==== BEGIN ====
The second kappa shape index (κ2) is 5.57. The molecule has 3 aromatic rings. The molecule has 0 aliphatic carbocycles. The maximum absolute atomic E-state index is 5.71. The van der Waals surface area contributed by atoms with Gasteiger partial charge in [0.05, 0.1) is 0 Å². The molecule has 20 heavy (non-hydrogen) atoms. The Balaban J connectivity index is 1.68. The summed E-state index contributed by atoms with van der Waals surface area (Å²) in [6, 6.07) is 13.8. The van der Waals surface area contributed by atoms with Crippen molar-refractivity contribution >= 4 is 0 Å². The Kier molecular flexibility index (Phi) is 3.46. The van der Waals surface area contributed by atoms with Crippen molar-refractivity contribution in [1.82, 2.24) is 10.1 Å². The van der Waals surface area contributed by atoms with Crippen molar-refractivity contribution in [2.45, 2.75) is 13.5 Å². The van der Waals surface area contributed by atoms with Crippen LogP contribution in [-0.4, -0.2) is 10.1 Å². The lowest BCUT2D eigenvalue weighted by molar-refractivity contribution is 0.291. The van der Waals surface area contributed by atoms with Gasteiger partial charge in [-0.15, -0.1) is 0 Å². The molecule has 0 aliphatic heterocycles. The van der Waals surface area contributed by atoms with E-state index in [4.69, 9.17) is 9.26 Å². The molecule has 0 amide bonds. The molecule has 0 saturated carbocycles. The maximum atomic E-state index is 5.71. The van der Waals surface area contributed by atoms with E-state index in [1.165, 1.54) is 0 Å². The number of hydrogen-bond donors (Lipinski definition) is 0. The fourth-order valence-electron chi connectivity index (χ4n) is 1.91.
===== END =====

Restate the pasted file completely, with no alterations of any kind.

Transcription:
The second kappa shape index (κ2) is 5.57. The molecule has 3 aromatic rings. The molecule has 0 aliphatic carbocycles. The maximum absolute atomic E-state index is 5.71. The van der Waals surface area contributed by atoms with Gasteiger partial charge in [0.05, 0.1) is 0 Å². The molecule has 20 heavy (non-hydrogen) atoms. The Balaban J connectivity index is 1.68. The summed E-state index contributed by atoms with van der Waals surface area (Å²) in [6, 6.07) is 13.8. The van der Waals surface area contributed by atoms with Crippen molar-refractivity contribution >= 4 is 0 Å². The Kier molecular flexibility index (Phi) is 3.46. The van der Waals surface area contributed by atoms with Crippen molar-refractivity contribution in [1.82, 2.24) is 10.1 Å². The van der Waals surface area contributed by atoms with Crippen molar-refractivity contribution in [2.45, 2.75) is 13.5 Å². The van der Waals surface area contributed by atoms with Crippen LogP contribution in [-0.4, -0.2) is 10.1 Å². The lowest BCUT2D eigenvalue weighted by molar-refractivity contribution is 0.291. The van der Waals surface area contributed by atoms with Gasteiger partial charge in [-0.15, -0.1) is 0 Å². The molecule has 0 aliphatic heterocycles. The van der Waals surface area contributed by atoms with E-state index in [4.69, 9.17) is 9.26 Å². The molecule has 0 amide bonds. The molecule has 0 saturated carbocycles. The maximum atomic E-state index is 5.71. The van der Waals surface area contributed by atoms with E-state index in [1.165, 1.54) is 0 Å². The number of hydrogen-bond donors (Lipinski definition) is 0. The fourth-order valence-electron chi connectivity index (χ4n) is 1.91.